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Israeli, Indiana Response Teams Use Demolitions For Drills

A group of emergency response teams went through training on the IU campus Wednesday.

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Photo: Bill Shaw/WTIU News

An Israel military leader looks on to a disaster drill being held at a demolished fraternity house on the IU campus on June 12, 2013.

Emergency response teams from the Indiana National Guard and the Israeli military took advantage of demolitions of several buildings Wednesday to practice search and rescue techniques.

More than 250 emergency responders worked through the rubble of three demolished buildings in Bloomington, including the Phi Kappa Psi fraternity house, the former Bloomington post office and the Wrubel computing center, to simulate the devastation of natural disasters.

The drill, named United Front II, combined the efforts of local, state, and international teams to fight the simulated impact of an EF-5 tornado in what officials describe as an unprecedented operation.

The drill was a combined effort of the Indiana National Guard and the Israel Home Front Command National Search and Rescue Unit. The Bloomington Fire Department and the Indiana University Emergency Management team, Homeland Security Task Force 1, Marine Corps Chemical Biological Incident Response Force and ZAKA, an Israeli humanitarian organization, also participated.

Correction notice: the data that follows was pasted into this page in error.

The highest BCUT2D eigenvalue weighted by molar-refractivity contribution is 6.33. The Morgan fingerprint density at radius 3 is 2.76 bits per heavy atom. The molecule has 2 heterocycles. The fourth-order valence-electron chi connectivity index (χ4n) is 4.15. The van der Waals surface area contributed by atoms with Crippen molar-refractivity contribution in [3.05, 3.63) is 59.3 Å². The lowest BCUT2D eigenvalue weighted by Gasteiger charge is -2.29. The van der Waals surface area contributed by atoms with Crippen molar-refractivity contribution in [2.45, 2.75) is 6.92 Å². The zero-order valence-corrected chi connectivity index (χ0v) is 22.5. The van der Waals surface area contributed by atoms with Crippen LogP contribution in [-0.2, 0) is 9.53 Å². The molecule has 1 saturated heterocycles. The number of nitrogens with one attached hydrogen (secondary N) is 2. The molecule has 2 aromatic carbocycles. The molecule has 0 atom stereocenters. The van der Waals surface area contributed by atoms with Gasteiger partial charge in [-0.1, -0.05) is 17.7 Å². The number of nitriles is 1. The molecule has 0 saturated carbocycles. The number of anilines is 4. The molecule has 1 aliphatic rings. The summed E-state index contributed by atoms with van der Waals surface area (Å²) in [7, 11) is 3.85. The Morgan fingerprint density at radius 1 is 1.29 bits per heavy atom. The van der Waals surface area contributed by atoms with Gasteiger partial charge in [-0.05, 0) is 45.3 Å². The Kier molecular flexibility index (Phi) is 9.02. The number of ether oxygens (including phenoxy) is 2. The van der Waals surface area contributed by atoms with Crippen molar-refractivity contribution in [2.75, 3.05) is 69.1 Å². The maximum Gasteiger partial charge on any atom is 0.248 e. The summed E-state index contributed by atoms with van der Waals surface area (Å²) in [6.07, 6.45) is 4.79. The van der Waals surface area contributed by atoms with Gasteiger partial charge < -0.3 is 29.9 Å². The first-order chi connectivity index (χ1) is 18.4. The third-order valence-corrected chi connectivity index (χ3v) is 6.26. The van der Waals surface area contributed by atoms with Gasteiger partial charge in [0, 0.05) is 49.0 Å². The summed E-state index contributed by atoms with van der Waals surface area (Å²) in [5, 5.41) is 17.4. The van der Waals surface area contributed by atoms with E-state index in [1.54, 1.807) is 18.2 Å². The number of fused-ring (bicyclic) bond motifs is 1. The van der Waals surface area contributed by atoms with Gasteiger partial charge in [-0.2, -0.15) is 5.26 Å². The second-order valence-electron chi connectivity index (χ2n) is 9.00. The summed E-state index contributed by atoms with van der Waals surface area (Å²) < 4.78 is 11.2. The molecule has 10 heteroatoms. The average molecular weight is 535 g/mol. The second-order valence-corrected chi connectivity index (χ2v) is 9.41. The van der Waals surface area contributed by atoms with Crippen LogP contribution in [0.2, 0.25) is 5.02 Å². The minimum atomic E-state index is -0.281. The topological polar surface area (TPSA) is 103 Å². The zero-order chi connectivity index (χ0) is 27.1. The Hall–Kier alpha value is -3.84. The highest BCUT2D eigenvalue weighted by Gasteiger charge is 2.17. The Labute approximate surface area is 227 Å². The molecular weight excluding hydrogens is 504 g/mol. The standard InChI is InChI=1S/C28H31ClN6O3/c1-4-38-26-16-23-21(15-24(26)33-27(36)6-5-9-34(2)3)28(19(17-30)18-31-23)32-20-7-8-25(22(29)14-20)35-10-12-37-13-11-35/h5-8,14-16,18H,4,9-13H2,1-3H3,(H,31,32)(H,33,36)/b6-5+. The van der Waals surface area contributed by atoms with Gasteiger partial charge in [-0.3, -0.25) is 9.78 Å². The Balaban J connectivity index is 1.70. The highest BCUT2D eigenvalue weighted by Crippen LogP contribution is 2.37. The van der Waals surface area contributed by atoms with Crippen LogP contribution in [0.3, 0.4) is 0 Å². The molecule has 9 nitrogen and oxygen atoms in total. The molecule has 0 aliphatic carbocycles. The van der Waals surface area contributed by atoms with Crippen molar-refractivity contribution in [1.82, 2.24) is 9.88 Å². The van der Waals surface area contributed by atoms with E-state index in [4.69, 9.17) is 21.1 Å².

Indiana National Guard Adjutant General Martin Umbarger says the purpose of the drill is simple: response teams must always be prepared.

“God forbid it would ever happen, but if it did like we have seen in Oklahoma, like we’ve seen throughout our nation a terrible natural disaster, or for that matter a man-made disaster, it just makes us more prepared to save lives,” he says.

Israeli Home Front Deputy Commander Amir Golan says the drills were a good learning experience.

“They learned to distinguish between the skills of the different groups that there are combined here,” he says. “To utilize the best of each group, I think it’s a very important event and very educational for us.”

Indiana and Israel units have worked together on missions and exercises before, but this is the first one in a civilian setting.

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